MANUFACTURER AND BUILDER showed this window display in its May, 1870 issue. the article stated that any room could be improved by cutting the window larger, to make a low sill, then fill in the window with large panes of clear glass, training flowers and vines to grow about it.
A Ward Case stands in front of the window. Today we might refer to it as a terrarium. Here's an example from the April issue.
The April issue also included the following instructions for making the rustic frames that had recently become so popular.
"All that is necessary to construct one of these, or any similar frame, is to get the foundation, a thin board, of proper size and shape, with the inner oval or rectangular form to suit the picture. The edges are ornamented by nailing on branches of hard, seasoned wood, or gluing on pine cones. The corners may receive some device, both to cover the rude joint and to enhance the general effect.
One of the frames illustrated is made of either light or dark wood, neat, thin, and not very wide, with the ends simply broken off; or cut so as to resemble a rough break. The other is white-pine, sawn into simple form, well smoothed, and traced with delicate black lines.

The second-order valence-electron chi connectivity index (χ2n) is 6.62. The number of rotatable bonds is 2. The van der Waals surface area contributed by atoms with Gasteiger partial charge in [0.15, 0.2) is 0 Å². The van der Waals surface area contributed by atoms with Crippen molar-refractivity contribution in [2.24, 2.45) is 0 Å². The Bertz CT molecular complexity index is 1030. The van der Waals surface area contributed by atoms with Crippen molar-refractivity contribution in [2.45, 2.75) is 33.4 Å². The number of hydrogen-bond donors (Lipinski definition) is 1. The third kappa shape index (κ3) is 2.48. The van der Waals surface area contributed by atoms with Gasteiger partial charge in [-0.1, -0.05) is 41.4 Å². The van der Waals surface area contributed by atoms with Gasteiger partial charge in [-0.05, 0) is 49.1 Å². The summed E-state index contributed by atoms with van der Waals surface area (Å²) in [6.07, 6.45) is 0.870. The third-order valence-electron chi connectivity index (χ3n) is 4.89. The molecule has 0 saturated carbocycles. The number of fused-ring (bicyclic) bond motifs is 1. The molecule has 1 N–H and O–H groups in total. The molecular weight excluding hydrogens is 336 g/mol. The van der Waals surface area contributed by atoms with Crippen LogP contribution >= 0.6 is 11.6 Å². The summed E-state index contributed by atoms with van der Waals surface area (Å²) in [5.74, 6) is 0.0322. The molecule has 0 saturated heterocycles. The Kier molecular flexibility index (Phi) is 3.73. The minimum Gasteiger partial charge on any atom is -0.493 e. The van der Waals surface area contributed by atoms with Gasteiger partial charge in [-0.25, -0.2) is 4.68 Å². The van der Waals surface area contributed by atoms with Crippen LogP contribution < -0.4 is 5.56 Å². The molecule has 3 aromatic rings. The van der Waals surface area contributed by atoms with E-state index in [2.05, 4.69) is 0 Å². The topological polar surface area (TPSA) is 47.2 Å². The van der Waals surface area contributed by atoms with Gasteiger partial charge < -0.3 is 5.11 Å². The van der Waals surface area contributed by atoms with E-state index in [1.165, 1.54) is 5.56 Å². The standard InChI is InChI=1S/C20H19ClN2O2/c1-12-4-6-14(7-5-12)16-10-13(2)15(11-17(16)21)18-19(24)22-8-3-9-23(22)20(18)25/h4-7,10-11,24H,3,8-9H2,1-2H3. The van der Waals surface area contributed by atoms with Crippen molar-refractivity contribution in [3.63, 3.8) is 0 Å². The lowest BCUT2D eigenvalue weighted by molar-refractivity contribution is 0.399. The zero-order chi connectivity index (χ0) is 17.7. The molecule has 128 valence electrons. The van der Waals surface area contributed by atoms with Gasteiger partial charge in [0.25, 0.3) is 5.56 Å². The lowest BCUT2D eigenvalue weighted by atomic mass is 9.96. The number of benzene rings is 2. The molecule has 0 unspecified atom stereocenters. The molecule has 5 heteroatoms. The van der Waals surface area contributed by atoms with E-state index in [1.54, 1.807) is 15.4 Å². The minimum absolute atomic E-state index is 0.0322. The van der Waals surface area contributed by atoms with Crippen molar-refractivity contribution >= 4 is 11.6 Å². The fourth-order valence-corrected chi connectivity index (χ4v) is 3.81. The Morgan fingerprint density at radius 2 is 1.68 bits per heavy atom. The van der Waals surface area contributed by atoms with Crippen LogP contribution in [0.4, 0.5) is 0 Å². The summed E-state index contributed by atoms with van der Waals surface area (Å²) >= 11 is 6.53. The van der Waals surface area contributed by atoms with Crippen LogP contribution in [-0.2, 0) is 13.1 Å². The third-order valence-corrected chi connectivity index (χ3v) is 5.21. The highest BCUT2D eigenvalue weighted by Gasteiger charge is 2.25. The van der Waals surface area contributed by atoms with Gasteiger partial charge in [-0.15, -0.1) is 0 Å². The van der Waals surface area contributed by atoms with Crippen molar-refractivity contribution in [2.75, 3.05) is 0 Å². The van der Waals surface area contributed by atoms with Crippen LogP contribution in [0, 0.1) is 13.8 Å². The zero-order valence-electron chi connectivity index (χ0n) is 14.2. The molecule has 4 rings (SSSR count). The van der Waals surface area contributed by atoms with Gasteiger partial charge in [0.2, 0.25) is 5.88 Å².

This should be also varnished, when it will take a rich yellow tinge, which harmonizes admirably with chromos, and lights up engravings finely."
Another home beautification project was a fern basket...
"To make this fern-basket, take a flat piece of board, sawed out to something like a shield, with a hole at the top for hanging it up. Upon the board nail a nice pocket, made of an ox-muzzle, flattened on one side, or make a sort of basket out of stiff wire. Line this with a sheet of close moss, which appears green behind the wire net-work. Then fill it with loose, spongy moss, such as is found in swamps, and plant in it plumes of fern, and various swamp-grasses. They will continue to grow there, and hang gracefully over. It is only necessary to keep the moss damp, and sprinkle the ferns occasionally with a small broom."
And finally..."a flower-stand made of roots scraped and varnished."